Case Study: Identity, Branding and Signage for St Luke’s Church


Posted on July 1st, by Andrew Kelsall in Branding, Logo Design. 26 comments

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This is a case study for logo designs, identity, branding and signage I produced for a local Church Organisation, St Luke’s. It is one of my older projects, but I didn’t author a blog when I produced the designs, so now is a great time to talk on the brief and design processes.

I was asked by Pastor Martyn Sullivan at St Luke’s Church, South Elmsall UK, to design a fair few logo design concepts for them—and the additional organisations that were affiliated with St Luke’s. These were The Family Centre, The Hope Centre, The Rainbow Nursery (and Rainbow Preschool), LifeTime Ltd, LiveLink and The LiveLink Shop.

The Brief

The challenge of the brief was to create a set of designs that were both individual, yet obviously part of a branding and identity structure. For example, if “someone” saw both the St Luke’s logo and the Rainbow Nursery logo, they had to know that the designs were part of the same organisation.

Fortunately, the project had a decent budget (obviously not revealed because of designer/client confidentiality) so I could go ahead and design many pages of designs, along with an explanation of how the designs were to be unified.

Initial Logo Designs

Here are the pages/designs that I attained from the printers, produced in A3-size for Martyn and other relevant staff members to view:

st-lukes-logos-1

1◥ This design was based on the St Luke’s logo inclusive of the image of a Bible with a bow tied to it. This bow was then used to promote the St Luke’s brand throughout the rest of the logo designs.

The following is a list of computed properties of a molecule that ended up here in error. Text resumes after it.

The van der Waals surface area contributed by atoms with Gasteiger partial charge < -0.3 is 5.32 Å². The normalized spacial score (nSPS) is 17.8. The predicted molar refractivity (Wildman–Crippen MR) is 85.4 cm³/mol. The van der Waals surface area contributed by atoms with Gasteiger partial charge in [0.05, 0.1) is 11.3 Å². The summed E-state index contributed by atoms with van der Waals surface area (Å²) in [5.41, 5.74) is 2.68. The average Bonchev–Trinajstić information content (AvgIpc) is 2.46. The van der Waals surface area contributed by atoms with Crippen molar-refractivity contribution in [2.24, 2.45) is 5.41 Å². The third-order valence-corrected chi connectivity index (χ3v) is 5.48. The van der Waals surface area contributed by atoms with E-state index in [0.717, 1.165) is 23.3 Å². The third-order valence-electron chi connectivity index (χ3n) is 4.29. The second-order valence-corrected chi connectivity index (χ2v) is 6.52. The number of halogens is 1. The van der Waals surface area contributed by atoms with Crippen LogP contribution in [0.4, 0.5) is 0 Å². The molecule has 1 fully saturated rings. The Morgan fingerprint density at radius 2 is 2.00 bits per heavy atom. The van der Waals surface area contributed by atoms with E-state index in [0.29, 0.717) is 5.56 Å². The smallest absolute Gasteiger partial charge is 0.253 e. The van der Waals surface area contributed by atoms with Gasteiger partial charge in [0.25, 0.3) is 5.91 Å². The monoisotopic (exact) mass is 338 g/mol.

st-lukes-logos-2

2◥ This concept was based on uniting the church and subsequent organisations with bands of colour. A horse and rider with a flag were used as a way to show the Church moving forward. In this concept, the actual church name was included in all the organisation logo’s too, making the connection very clear.

Sidenote: This logo set was really well-received, but wasn’t chosen as it was noticed that the horse symbol could be seen as a “crusading rider”—and subsequently be offensive to some religious groups.
st-lukes-logos-3

3◥ The idea behind this concept was to utilise simple shapes to unify the shop, centres, charity and church. All the “button logo’s” were branded with the “Part of St Luke’s” tagline.

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4◥ The classic shield concept. I gave quite a few options on the designs of this Shield Logo set. Each part of the organisation contained a symbol of its own to accompany the dove, which was used on the main St Luke’s emblem.

st-lukes-logos-6

5◥ In a very similar flavour to the shield-concept, but utilising the box shape, colour and river to unify the organisation and church. As can [just] be seen, the connection works in Black+White also.

st-lukes-logos-5

6◥ This concept was based on the Christian Fish Symbol, with each of the partner logos containing the fish that “spearheads the set”. This was the chosen concept—and the rest of this article is dedicated to exploring it…

Concept 6: The Logos chosen for development

As stated, logo design concept 6 was chosen by the client, as basically, it embodied the whole ethos of St Luke’s—which is a contemporary church that was “on the move”. Other “religious” churches in the area bore the crucifix, but St Luke’s wanted to stand out and be different, using a different symbol of Christianity.
st-lukes-church-logo-7